“Mobile financial services have the potential to be bigger than mobile TV and premium mobile content in terms of numbers of subscribers,” says senior analyst Mark Beccue. “They have the broadest demographic appeal: almost anybody over the age of 18 is a potential user.”

Mobile financial services are of three kinds: mobile banking (essentially a mobile form of today’s online banking), mobile domestic person-to-person payments, and international person-to-person payments.

While mobile banking services are likely to find their greatest market in the industrialized world, mobile domestic and international person-to-person payments may be game-changing developments in less prosperous regions, enabling commerce, extending services to rural regions, and possibly even helping people previously excluded from the financial system to lift themselves out of poverty.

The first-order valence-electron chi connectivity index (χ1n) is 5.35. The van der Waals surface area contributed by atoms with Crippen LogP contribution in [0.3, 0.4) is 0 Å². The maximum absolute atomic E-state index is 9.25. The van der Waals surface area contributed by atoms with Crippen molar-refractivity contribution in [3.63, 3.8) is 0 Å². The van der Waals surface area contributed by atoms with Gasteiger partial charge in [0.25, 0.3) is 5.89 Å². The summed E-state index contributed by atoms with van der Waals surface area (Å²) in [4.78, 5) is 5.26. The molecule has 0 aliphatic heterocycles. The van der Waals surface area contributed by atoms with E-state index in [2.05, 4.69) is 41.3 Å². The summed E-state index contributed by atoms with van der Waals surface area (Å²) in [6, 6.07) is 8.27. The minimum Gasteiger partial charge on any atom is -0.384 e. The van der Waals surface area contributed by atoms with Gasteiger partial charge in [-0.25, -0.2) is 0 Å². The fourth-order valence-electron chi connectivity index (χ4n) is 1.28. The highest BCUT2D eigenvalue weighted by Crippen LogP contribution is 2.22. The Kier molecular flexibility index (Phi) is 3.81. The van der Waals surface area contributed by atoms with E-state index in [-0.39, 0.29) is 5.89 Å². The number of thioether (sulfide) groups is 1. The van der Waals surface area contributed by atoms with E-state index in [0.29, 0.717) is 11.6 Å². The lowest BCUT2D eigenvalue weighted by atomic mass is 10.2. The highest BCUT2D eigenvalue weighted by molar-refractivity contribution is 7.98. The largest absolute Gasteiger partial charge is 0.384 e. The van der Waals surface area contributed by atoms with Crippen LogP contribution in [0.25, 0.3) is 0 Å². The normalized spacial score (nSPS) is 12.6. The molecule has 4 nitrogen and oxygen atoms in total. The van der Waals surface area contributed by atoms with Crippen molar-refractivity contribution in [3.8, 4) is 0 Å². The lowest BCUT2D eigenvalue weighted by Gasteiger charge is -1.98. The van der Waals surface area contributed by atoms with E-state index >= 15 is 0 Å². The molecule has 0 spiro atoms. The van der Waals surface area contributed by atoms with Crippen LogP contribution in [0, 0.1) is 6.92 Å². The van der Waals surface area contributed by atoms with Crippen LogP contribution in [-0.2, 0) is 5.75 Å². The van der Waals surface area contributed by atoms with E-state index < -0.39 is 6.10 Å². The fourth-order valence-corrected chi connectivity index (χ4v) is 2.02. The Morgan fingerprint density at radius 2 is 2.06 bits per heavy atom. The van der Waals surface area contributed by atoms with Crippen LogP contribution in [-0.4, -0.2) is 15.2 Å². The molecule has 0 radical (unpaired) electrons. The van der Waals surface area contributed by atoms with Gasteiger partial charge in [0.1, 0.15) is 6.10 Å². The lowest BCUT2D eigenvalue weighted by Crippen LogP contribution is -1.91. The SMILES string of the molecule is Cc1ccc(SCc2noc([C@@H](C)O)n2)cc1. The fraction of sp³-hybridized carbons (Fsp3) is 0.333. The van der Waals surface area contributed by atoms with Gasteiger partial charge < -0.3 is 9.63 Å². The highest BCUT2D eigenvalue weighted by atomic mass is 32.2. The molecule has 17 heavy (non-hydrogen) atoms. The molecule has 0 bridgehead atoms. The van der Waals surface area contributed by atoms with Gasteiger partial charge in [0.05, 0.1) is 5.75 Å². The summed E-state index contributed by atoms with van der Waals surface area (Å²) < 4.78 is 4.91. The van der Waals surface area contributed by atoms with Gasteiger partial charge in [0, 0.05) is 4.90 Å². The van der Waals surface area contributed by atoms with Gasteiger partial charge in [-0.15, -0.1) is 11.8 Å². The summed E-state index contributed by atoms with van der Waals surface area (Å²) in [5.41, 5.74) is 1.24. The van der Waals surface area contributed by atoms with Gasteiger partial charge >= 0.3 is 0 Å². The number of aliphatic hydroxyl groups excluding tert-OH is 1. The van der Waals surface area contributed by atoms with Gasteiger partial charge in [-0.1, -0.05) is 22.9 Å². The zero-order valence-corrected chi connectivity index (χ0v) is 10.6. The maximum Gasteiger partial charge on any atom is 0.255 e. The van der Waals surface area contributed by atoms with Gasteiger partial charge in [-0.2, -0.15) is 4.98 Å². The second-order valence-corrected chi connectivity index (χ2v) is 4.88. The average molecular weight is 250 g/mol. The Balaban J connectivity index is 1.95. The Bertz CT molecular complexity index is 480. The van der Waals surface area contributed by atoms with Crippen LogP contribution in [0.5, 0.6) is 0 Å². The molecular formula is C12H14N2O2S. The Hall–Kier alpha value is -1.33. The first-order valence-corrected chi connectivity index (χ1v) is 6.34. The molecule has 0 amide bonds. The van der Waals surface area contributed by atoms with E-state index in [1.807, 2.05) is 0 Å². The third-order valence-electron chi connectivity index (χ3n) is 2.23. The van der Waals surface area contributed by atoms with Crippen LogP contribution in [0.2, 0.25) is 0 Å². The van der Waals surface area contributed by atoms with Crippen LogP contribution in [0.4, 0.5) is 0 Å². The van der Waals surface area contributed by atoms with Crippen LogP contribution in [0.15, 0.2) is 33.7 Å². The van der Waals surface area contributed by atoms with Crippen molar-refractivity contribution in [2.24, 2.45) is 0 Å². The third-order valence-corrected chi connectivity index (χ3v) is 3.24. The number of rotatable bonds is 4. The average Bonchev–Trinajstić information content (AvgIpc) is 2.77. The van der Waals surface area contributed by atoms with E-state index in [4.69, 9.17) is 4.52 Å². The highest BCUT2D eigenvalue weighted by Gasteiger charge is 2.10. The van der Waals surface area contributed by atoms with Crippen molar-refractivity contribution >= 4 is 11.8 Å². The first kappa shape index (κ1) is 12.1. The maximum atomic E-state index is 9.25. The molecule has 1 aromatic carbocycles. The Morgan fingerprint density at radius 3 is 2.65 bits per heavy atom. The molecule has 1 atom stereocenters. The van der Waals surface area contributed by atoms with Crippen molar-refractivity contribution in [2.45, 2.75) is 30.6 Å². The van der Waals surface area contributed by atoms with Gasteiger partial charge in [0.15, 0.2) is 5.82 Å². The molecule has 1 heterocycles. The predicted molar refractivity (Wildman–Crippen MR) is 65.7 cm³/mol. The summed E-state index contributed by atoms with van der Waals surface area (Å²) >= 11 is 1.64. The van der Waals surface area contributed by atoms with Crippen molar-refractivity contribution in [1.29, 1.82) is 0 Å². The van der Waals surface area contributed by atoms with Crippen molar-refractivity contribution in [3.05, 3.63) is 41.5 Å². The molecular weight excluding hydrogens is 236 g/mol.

The major promoters of this market, according to Beccue, will be banking institutions. “Every bank in the world is considering these options,” he says. “It’s a huge growth area. It allows banks to increase customer ‘stickiness,’ to cut costs and automate, and most importantly, to reach the unbanked. They are scrambling for ways to do it.”

Moreover this market is largely recession-proof because with few exceptions it’s not about consumers spending their money, but managing it.

When it comes to mobile banking, Bank of America has been a leader. It launched its mobile banking services in May 2007 and by June of the following year already had a million mobile banking customers. Currently the service covers about 1.5 million subscribers.

Source: cellular news